Elon Musk says Twitter deal ‘temporarily on hold’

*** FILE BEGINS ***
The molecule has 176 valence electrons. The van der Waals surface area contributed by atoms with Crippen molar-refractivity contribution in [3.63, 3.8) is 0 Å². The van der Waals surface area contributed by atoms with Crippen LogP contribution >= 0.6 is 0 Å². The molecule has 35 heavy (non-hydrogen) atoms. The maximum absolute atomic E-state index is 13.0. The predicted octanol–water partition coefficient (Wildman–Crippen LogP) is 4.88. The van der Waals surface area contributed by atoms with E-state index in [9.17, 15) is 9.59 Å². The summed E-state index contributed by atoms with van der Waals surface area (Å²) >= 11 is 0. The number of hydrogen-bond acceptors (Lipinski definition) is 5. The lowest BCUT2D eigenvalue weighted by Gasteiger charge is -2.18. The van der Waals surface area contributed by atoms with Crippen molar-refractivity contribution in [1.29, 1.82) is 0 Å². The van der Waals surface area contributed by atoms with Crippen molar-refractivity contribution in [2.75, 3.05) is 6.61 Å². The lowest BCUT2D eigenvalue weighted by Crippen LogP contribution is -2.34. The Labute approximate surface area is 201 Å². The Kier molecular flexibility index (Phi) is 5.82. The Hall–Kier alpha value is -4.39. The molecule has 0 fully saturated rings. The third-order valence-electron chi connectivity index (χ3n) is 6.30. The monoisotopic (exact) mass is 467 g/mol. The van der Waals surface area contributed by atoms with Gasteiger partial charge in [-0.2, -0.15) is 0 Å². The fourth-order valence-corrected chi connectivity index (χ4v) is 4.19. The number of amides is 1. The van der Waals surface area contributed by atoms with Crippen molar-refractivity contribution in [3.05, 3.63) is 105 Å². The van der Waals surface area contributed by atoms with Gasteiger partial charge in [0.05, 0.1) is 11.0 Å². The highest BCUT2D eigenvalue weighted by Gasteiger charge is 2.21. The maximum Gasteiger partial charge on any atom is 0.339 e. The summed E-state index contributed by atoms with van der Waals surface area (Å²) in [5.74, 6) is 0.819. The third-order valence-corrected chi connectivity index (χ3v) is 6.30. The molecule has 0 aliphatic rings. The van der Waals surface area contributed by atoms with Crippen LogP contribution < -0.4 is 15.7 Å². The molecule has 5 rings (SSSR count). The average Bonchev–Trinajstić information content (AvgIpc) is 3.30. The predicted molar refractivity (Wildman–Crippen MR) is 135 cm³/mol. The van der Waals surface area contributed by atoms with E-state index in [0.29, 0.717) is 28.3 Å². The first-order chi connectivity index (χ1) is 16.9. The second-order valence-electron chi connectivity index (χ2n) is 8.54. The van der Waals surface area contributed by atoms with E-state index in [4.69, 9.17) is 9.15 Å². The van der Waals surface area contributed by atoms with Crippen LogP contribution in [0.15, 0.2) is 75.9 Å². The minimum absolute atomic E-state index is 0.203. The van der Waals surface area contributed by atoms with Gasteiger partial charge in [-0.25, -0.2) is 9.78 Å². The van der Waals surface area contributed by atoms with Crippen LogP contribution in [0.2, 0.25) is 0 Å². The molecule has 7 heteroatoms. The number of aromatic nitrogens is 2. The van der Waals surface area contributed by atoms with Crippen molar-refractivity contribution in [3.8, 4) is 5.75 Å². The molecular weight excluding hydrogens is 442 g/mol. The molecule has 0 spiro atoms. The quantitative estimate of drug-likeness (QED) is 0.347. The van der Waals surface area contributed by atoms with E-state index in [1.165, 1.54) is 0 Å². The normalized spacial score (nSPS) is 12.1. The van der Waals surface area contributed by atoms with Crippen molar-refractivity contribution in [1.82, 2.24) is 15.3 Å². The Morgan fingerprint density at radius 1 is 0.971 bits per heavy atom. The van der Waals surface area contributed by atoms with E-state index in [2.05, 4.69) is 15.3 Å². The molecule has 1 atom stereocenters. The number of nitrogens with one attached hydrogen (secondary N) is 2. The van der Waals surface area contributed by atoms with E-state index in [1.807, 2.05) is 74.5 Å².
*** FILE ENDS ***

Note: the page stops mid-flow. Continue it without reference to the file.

Elon Musk said Friday that his plan to buy Twitter for $44 billion is “temporarily on hold” as he tries to pinpoint the exact number of spam and fake accounts on the social media platform, another twist amid signs of internal turmoil over the proposed acquisition. Musk, who has been vocal about his desire to clean up Twitter's problem with “spam bots” that mimic real people, appeared to question whether the company was underreporting them. In a tweet, the Tesla billionaire linked to a Reuters story from May 2 about a quarterly report from Twitter that estimated false or spam accounts made up fewer than 5% of the company’s “monetizable daily active users” in the first quarter. “Twitter deal temporarily on hold pending details supporting calculation that spam/fake accounts do indeed represent less than 5% of users,” Musk said, indicating he’s skeptical that the number of inauthentic accounts is that low. It wasn’t clear whether the issue could scuttle the deal. Twitter did not immediately respond to requests for comment early Friday. Stock in both Twitter and Tesla swung sharply in opposite directions, with Twitter’s stock tumbling 14%, and shares of Tesla, which Musk had proposed using to help fund the Twitter deal, jumping 7%. READ: Elon Musk buys Twitter for $44B and will privatize company Investors have had to weigh legal troubles for Musk, as well as the possibility that acquiring Twitter could be a distraction from running the world’s most valuable automaker. The proposed deal continued to pressure shares of Tesla, which had already fallen 16% this week. The sharp jump in the price of Tesla shares before the opening bell Friday singled rising doubts that the acquisition of Twitter will take place. Musk has already sold off more than $8 billion worth of his Tesla shares to finance the purchase. Originally Musk had committed to borrowing $12.5 billion with Tesla stock as collateral to buy Twitter. He also would borrow $13 billion from banks and put up $21 billion in Tesla equity. Last week, Musk strengthened the equity stake in his offer for Twitter with commitments of more than $7 billion from a diverse group of investors including Silicon Valley heavy hitters like Oracle co-founder Larry Ellison. Money from the new investors cuts the amount borrowed on the value of Tesla stock to $6.25 billion, according to the filing. The Tesla equity share could go from $21 billion to $27.25 billion. Wedbush analyst Dan Ives, who follows both Tesla and Twitter, said Musk's “bizarre” tweet will lead Wall Street to either think the deal is likely falling apart, Musk is attempting to negotiate a lower deal price, or he is simply walking away from the deal with a $1 billion penalty. “Many will view this as Musk using this Twitter filing/spam accounts as a way to get out of this deal in a vastly changing market,” Ives wrote. He added that the Musk's use of Twitter rather than a financial filing to make the announcement was troubling and “sends this whole deal into a circus show with many questions and no concrete answers as to the path of this deal going forward.” Musk’s tweet comes a day after the social media company fired two of its top managers. Twitter said the company is pausing most hiring, except for critical roles, and is “pulling back on non-labor costs to ensure we are being responsible and efficient.” In a memo sent to employees and confirmed by Twitter, CEO Parag Agrawal said the company has not hit growth and revenue milestones after the company began to invest “aggressively” to expand its user base and revenue.